Rhytidectomy | Facelift
Attributes of the beautiful face include ample volume and fullness in the “apples” of the cheeks, a well-defined jaw line, and a well-defined transition as the jaw line transitions into the neck line (referred to as the cervico-mental angle). While aging is inevitable, it does not typically proceed uniformly. A number of years may elapse during which time one feels as though he / she looks about the same. Conversely, evidence of relatively rapid age-related changes may unfold over fairly brief periods of time. Regardless of the absolute chronology, predictable changes in the facial soft tissues occur over time. The facial skin gradually loses elasticity, imparting the appearance of “sagging” skin. The fat compartments underneath the skin descend, producing the following effects:
- Volume loss and hollowing over the cheekbones
- Increasing prominence of the nasolabial folds (the mounds of tissue separating the cheeks from the upper lips)
- Formation of jowls along the jaw line
Anatomical changes in the soft tissues of the neck occur with aging as well:
- Fat may accumulate under the chin (submental adiposity)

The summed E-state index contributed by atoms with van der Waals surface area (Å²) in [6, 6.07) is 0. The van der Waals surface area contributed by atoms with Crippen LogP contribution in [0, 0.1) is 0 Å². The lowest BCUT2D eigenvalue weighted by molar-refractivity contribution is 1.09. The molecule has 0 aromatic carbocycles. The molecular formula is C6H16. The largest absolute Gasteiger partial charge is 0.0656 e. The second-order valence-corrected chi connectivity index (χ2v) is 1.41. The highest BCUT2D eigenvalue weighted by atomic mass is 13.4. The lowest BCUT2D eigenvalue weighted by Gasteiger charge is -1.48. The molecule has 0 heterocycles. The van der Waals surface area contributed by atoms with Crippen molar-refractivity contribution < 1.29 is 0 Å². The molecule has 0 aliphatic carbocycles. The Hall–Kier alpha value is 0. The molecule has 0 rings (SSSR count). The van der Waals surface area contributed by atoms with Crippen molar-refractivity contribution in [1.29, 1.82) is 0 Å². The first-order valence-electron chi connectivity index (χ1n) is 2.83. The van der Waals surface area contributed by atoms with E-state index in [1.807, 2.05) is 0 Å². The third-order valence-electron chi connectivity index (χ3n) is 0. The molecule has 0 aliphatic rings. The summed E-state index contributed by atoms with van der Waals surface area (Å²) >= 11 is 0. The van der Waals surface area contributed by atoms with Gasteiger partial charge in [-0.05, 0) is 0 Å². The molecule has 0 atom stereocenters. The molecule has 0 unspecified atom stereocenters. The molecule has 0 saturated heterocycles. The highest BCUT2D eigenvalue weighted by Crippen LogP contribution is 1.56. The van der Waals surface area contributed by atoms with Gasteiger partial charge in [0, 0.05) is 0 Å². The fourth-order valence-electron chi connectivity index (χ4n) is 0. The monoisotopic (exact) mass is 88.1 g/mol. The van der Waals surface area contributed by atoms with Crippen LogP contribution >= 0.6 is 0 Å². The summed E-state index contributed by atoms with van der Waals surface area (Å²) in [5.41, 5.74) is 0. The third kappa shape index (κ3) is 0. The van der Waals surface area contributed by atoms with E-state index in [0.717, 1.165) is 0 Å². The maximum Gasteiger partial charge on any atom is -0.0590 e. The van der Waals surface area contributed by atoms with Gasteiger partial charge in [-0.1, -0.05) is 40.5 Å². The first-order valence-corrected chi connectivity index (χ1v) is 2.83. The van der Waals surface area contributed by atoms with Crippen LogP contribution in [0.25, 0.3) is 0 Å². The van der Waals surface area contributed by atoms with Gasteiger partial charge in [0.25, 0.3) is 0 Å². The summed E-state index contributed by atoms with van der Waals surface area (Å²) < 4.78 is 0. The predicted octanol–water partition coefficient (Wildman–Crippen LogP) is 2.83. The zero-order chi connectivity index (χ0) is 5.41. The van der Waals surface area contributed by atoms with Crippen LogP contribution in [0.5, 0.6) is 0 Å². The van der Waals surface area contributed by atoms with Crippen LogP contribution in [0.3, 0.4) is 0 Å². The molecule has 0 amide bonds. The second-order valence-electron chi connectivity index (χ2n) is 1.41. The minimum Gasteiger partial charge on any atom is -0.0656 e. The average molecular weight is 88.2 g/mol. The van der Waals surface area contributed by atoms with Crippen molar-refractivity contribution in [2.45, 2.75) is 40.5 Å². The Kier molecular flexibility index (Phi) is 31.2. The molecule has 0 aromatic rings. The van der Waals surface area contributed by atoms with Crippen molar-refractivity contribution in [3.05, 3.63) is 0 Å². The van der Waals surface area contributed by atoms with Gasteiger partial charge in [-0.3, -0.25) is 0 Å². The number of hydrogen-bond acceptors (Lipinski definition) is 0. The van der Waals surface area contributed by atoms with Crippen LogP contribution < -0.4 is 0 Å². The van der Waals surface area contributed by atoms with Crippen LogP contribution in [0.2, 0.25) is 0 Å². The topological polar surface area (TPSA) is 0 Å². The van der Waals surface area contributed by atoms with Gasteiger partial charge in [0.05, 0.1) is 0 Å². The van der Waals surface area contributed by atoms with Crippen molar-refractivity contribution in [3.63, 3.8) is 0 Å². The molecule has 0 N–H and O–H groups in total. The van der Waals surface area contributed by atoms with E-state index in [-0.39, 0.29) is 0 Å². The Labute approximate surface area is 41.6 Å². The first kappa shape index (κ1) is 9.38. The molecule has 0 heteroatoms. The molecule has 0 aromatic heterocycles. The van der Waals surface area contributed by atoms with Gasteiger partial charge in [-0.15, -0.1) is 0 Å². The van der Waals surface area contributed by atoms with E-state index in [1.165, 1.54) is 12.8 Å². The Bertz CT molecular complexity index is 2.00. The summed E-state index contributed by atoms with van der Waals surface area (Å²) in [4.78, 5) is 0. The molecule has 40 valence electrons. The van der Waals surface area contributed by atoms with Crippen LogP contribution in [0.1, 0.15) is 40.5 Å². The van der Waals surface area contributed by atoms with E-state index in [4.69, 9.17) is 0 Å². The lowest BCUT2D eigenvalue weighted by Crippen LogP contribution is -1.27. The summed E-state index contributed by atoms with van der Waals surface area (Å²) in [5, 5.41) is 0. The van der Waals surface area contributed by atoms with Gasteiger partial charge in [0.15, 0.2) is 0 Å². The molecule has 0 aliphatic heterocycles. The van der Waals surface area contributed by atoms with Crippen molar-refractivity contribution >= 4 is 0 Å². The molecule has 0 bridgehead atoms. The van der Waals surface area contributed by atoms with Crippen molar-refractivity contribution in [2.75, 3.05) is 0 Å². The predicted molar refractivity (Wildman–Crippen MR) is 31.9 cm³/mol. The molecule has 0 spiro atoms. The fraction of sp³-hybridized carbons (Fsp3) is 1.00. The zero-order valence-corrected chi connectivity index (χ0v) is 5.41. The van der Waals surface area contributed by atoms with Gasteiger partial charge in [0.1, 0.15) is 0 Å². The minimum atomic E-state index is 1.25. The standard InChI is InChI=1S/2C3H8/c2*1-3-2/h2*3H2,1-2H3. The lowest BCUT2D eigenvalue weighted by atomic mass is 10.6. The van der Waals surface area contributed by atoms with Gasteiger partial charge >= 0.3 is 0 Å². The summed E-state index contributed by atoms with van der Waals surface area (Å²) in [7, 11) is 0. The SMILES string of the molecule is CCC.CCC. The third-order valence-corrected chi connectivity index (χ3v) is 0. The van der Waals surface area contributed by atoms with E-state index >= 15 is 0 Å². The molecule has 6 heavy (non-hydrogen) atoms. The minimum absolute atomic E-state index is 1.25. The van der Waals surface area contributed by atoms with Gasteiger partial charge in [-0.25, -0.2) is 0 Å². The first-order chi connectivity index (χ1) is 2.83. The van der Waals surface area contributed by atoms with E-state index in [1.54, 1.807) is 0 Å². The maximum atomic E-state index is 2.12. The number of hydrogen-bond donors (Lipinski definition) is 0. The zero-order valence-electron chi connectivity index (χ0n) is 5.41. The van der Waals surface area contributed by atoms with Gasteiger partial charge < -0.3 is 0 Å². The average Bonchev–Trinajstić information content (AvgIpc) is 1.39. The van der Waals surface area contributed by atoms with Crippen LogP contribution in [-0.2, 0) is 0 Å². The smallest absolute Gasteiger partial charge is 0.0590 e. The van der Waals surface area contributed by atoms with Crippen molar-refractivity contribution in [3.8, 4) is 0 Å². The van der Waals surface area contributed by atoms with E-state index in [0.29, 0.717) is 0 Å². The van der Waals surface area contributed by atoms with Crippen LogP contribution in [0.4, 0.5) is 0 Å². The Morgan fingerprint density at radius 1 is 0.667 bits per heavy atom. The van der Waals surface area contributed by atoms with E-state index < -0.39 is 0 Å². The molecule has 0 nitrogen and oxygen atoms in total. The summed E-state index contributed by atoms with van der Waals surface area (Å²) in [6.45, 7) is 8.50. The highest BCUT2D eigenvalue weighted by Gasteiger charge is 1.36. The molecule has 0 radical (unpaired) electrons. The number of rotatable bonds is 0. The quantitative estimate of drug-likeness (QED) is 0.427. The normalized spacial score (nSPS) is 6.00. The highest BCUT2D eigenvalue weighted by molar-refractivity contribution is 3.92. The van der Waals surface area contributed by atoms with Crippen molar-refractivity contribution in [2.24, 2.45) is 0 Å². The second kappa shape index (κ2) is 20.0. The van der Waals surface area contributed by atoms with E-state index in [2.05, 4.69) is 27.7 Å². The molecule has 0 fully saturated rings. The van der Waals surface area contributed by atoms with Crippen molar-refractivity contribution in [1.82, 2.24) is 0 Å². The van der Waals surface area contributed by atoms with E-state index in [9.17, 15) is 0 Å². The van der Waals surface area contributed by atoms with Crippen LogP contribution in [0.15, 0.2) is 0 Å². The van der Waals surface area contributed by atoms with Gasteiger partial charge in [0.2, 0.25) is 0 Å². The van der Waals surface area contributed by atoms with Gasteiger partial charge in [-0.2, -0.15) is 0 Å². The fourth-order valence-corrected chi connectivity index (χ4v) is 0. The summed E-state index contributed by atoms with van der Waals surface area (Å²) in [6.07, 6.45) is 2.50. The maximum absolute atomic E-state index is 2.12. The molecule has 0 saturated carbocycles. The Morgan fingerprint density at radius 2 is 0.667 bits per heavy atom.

- Vertical cords may develop in the front of the neck (platysmal bands, which arise from the gradual separation of the edges of the platysma (“grimace”) muscle
- The jaw line – neck line transition becomes blunted and obscured
When signs of facial aging first become bothersome, non-surgical procedures in the office may prove beneficial. Examples include placement of dermal fillers (e.g., Restlyane™), chemical peels, laser peels, laser skin resurfacing, and dermabrasion. However, in the setting of moderate to advanced facial aging, when one continues to “look older than I feel,” when one seeks to “look as young as I feel,” and when more substantial and permanent degrees of improvement are desired, facelift (rhytidectomy) and necklift surgery emerge as the treatments of choice.
Through a facelift and / or necklift procedure, a number of measures can be taken to restore a more youthful, natural look:
- Restoration of volume to the cheekbones / midface by elevating the cheek fat pads into their native positions
- Enhancement of the jaw line by reducing the jowls with liposuction
- Smoothing and conservative tightening of the facial and neck skin via reduction of excess loose skin and suspension of the supportive fascial tissues underneath the skin
- Restoration of a well-defined jaw line – neck line transition via reduction of excess loose skin and suspension of the underlying supportive fascia and platysma muscle